I am enjoying my time with the BGS so far, and I am looking forward to getting involved with learning and experiencing as much as possible, alongside having the opportunity to meet many more people!

Monday, 24 October 2016

Examining the chemistry of mushrooms: a valuable tool for archaeology? Angela Lamb

The edible oyster mushroom, Pleurotus ostreatus, in Mere
Sands Wood Nature Reserve, Lancashire.
Mushrooms are a common part of modern human diets, yet they are rarely considered from an archaeological perspective. As soft-bodied organisms they readily rot, so are very rarely found on archaeological sites. Search for academic papers on archaeology and fungi and you are most likely to find articles discussing how microscopic fungi eat wall paintings and artefacts, and there are very few examples of mushrooms in relation to diet. The most famous exception is Oetzi ‘the Iceman’ from the Copper Age of Italy who had two species of bracket fungi in his possession. Neither of these are terribly edible but one could have been consumed as a vermifuge (something to kill parasitic worms), and both can be used as tinder to light fires.

A new collaboration between Dr Hannah O’Regan from the Department of Archaeology (University of Nottingham), Dr Angela Lamb (Centre for Environmental Geochemistry/British Geological Survey) and Dr David Wilkinson, (Liverpool John Moores University) set out to consider this lack of mushrooms from another angle -  as they are made of protein, can we see evidence of fungus consumption by looking at the stable isotope composition of people in the past?

An Italian mushroom shop.
Examining their chemistry

Stable isotopes of a range of elements are widely used in archaeology and ecology to estimate the food source used by an organism – for example plants, herbivores and carnivores tend to show different stable isotope chemistries. We found that very few studies have been performed specifically on edible mushrooms, so we collected and analysed fungi from the wild in North West England. We combined our results with published data to see how variable isotopes of carbon and particularly nitrogen can be. It turned out to be that fungi are extremely variable, with nitrogen values ranging from those you might find in legumes up to those you’d see in a polar bear!! Edible mushrooms had a smaller range, but were still very varied. This means that a human – or other animal – feeding on lots of mushrooms could, depending on which species they are eating, have a bone chemistry that could lead people to think they were being carnivorous. But the main thing this work showed was how little we know about fungi and the archaeological record. There is still much to learn!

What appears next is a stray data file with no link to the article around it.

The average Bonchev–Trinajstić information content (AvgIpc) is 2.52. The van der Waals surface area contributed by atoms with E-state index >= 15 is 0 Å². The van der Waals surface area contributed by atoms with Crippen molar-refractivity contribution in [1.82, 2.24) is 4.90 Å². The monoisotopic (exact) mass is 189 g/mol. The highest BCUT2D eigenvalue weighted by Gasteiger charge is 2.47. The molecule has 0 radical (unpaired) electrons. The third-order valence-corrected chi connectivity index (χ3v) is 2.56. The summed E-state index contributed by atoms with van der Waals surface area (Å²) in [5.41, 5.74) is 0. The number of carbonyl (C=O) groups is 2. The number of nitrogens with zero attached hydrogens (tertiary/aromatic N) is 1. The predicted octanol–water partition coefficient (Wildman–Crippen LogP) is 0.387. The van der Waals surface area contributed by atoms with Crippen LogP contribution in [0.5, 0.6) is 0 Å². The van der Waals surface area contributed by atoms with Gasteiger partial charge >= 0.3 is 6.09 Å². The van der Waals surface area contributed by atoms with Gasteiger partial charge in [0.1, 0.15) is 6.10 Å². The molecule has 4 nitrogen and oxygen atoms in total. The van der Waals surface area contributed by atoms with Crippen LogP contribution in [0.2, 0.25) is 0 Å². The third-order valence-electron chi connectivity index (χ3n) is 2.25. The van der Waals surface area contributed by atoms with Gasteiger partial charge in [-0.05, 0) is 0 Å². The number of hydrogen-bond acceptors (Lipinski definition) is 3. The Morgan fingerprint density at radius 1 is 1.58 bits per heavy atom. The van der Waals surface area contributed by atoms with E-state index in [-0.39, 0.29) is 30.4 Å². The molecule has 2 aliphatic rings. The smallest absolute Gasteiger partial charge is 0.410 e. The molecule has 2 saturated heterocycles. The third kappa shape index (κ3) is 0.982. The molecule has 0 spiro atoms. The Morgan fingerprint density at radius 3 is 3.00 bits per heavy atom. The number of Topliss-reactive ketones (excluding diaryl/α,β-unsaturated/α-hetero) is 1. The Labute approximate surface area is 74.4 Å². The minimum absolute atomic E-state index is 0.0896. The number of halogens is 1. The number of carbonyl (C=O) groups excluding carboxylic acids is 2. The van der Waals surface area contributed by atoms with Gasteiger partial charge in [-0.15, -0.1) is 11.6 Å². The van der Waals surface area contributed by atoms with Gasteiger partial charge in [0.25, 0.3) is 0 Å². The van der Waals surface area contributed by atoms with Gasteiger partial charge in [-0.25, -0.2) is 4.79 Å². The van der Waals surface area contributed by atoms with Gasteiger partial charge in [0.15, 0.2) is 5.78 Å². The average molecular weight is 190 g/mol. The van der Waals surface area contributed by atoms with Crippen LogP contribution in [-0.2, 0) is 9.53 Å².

This work is published online in the Journal of Archaeological Science.

Monday, 17 October 2016

Linking Geology & Biology in Europe’s oldest lake: a 1.3 million-year record of climate change and evolution from Lake Ohrid…by Jack Lacey and Melanie Leng

Lake Ohrid SCOPSCO science team, photo courtesy of F. Wagner-Cremer.
The Lake Ohrid drilling project has featured regularly on Geoblogy over past years, now reaching its final stages Jack Lacey and Melanie Leng from the Centre for Environmental Geochemistry travelled to the Netherlands to attend the 6th project workshop in Utrecht. Here they report on the meeting and provide a much overdue update on this ground-breaking interdisciplinary research…

Lake Ohrid is one of only a handful of lakes worldwide that has continuously existed for millions of years and contains hundreds of unique species found nowhere else. It represents an outstanding natural laboratory allowing us to explore the links between geological processes (climate change, volcanic eruptions, tectonic activity) and biological evolution – i.e. what drives speciation; stable conditions or rapid environmental change. To this end, the lake was drilled in 2013 as part of the International Continental scientific Drilling Program’s (ICDP) Scientific Collaboration On Past Speciation Conditions in Lake Ohrid (SCOPSCO) project (see blog series). The fieldwork campaign recovered over 2000 m of sediment from four sites around the lake, with a master record in the central basin reaching 569 m below lake floor that archives at least 1.3 million years of Earth’s history back to the Early Pleistocene.